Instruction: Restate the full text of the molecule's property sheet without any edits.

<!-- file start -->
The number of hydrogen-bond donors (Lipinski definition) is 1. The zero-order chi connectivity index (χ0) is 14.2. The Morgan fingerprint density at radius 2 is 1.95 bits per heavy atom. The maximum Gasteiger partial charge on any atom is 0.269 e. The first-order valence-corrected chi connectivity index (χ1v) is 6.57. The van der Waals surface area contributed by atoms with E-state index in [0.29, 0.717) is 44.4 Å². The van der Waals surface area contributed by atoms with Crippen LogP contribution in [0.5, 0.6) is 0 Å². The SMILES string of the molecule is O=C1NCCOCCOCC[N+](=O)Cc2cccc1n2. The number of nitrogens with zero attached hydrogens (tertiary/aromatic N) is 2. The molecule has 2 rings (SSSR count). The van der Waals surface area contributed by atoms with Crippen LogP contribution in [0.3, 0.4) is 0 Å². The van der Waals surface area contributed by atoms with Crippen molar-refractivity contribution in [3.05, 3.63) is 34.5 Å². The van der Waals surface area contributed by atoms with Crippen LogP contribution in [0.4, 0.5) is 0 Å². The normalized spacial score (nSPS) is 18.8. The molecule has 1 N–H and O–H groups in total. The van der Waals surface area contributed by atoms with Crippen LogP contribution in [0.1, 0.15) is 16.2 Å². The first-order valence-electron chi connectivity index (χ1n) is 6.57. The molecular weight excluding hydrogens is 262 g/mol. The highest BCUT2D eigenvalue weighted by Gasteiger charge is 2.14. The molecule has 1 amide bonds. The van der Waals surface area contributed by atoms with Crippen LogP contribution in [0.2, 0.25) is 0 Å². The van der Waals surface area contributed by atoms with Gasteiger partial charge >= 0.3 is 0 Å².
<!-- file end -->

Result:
The number of hydrogen-bond donors (Lipinski definition) is 1. The zero-order chi connectivity index (χ0) is 14.2. The Morgan fingerprint density at radius 2 is 1.95 bits per heavy atom. The maximum Gasteiger partial charge on any atom is 0.269 e. The first-order valence-corrected chi connectivity index (χ1v) is 6.57. The van der Waals surface area contributed by atoms with E-state index in [0.29, 0.717) is 44.4 Å². The van der Waals surface area contributed by atoms with Crippen LogP contribution in [0.5, 0.6) is 0 Å². The SMILES string of the molecule is O=C1NCCOCCOCC[N+](=O)Cc2cccc1n2. The number of nitrogens with zero attached hydrogens (tertiary/aromatic N) is 2. The molecule has 2 rings (SSSR count). The van der Waals surface area contributed by atoms with Crippen LogP contribution in [0.3, 0.4) is 0 Å². The van der Waals surface area contributed by atoms with Crippen molar-refractivity contribution in [3.05, 3.63) is 34.5 Å². The van der Waals surface area contributed by atoms with Crippen LogP contribution in [0.4, 0.5) is 0 Å². The normalized spacial score (nSPS) is 18.8. The molecule has 1 N–H and O–H groups in total. The van der Waals surface area contributed by atoms with Crippen LogP contribution in [0.1, 0.15) is 16.2 Å². The first-order valence-electron chi connectivity index (χ1n) is 6.57. The molecular weight excluding hydrogens is 262 g/mol. The highest BCUT2D eigenvalue weighted by Gasteiger charge is 2.14. The molecule has 1 amide bonds. The van der Waals surface area contributed by atoms with Crippen LogP contribution in [0.2, 0.25) is 0 Å². The van der Waals surface area contributed by atoms with Gasteiger partial charge >= 0.3 is 0 Å².